# Negative variance, what is wrong?

I am trying to obtain the variance of a function of two random variables

$$f(\boldsymbol x):= x_A (e^{k(x_A+x_B)}-1)$$

where $$\boldsymbol x = [x_A, x_B]^T$$. Additionally, I know that $$\operatorname{E}[x_A]=\operatorname{E}[x_B]=0$$.

My approach is to obtain:

$$\operatorname{Var}[f] = \operatorname{E}[f^2]-\operatorname{E}[f]^2$$

For the expectation of $$f$$, I followed this post and used

$$\operatorname{E}[f(\boldsymbol x)] \approx f(\operatorname{E}[\boldsymbol x]) + \frac{1}{2} \operatorname{E}[(\boldsymbol x-\operatorname{E}[\boldsymbol x])^TH_f(\operatorname{E}[\boldsymbol x]) (\boldsymbol x-\operatorname{E}[\boldsymbol x])]$$

Which for this case should simplify to

$$\operatorname{E}[f(\boldsymbol x)] \approx \frac{1}{2} \operatorname{E}[(\boldsymbol x)^TH_f(\operatorname{E}[\boldsymbol x]) \boldsymbol x]$$

The hessian matrix for $$f(\boldsymbol x)$$ evaluated at $$\operatorname{E}[\boldsymbol x]=[0,0]^T$$ turns to be

$$H_f(\operatorname{E}[[0,0]^T]) =\left[ \begin{matrix} 2k & k \\ k& 0 \end{matrix}\right]$$

so I get

$$\operatorname{E}[f(\boldsymbol x)] \approx \operatorname{E}\left[[x_A, x_B]\left[ \begin{matrix} 2k & k \\ k& 0 \end{matrix}\right] [x_A, x_B]^T\right]= \operatorname{E}[kx_A^2+kx_Ax_B]$$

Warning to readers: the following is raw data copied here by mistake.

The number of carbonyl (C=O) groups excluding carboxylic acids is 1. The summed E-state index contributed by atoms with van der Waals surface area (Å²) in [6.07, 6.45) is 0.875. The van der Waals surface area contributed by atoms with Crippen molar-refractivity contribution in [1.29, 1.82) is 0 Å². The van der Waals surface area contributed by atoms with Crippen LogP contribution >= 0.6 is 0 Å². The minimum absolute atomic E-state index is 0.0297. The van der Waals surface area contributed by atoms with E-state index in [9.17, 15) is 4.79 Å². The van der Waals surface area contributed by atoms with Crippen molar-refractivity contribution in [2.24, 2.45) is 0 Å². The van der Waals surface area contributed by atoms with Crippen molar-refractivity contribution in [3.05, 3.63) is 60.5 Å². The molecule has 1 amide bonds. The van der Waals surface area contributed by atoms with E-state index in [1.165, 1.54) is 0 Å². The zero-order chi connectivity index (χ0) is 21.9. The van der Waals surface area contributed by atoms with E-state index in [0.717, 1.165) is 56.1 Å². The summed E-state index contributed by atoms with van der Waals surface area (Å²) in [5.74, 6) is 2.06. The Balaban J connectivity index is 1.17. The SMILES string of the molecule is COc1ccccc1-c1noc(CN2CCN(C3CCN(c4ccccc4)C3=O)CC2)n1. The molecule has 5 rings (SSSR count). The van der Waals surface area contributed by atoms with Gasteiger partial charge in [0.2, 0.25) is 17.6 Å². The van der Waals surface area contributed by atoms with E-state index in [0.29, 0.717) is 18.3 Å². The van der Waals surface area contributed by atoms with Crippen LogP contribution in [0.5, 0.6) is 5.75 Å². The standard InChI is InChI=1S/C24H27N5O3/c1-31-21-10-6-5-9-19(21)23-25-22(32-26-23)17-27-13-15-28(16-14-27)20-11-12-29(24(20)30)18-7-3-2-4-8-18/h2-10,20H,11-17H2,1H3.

For $$\operatorname{E}[f^2]$$, every term in the hessian (evaluated at $$\operatorname{E}[\boldsymbol x]$$) is null. Because of this I get $$\operatorname{E}[f^2]\approx 0$$.

Then, as $$(\operatorname{E}[kx_A^2+kx_Ax_B])^2\ge 0$$, my estimation of the variance is negative.

My questions are:

• What I am doing wrong?
• How to solve it correctly?

Thank you very much

• What distribution has the property of $\operatorname{E}[f^2]\approx 0$ ? – user158565 Jan 4 at 2:12
• @user158565 Thanks for reply, I bet none, although I do not know exactly the distribution of my data, it should be something close to the normal distribution. Although I agree with you in that such expectation is not possible, I cannot find where is the mistake. – user1420303 Jan 4 at 2:57
• I mean you should not get $\operatorname{E}[f^2]\approx 0$. – user158565 Jan 4 at 3:00
• @user158565 I understand that, but I found that the Hessian evaluated at (0,0) is null (please, see the link in the question). Higher order terms maybe helps, or maybe I am doing something wrong in that part. In any case, I found rare that I get $\operatorname{E}[f^2]\approx 0$ up to second order. I would like to try it up to higher orders but I really do not know how to do that (I am chemist). – user1420303 Jan 4 at 3:06
• I think the covariance between $x_A$ and $x_B$ is needed. Then you can try delta method. – user158565 Jan 4 at 3:10

Suppose you can get the covariance between $$x_A$$ and $$x_B$$. Let $$\Sigma = \left(\begin{matrix} Var(x_A) & Cov(x_A,x_b)\\ Cov(x_A,x_b) &Var(x_B) \end {matrix} \right)$$ $$\frac {\partial f}{\partial x} = \left(\begin{matrix} \frac {\partial f} {\partial x_A} & \frac {\partial f} {\partial x_B}\end {matrix} \right)$$
$$Var(f) \approx\left(\frac {\partial f}{\partial x}\right)\Sigma \left(\frac {\partial f}{\partial x}\right)^T$$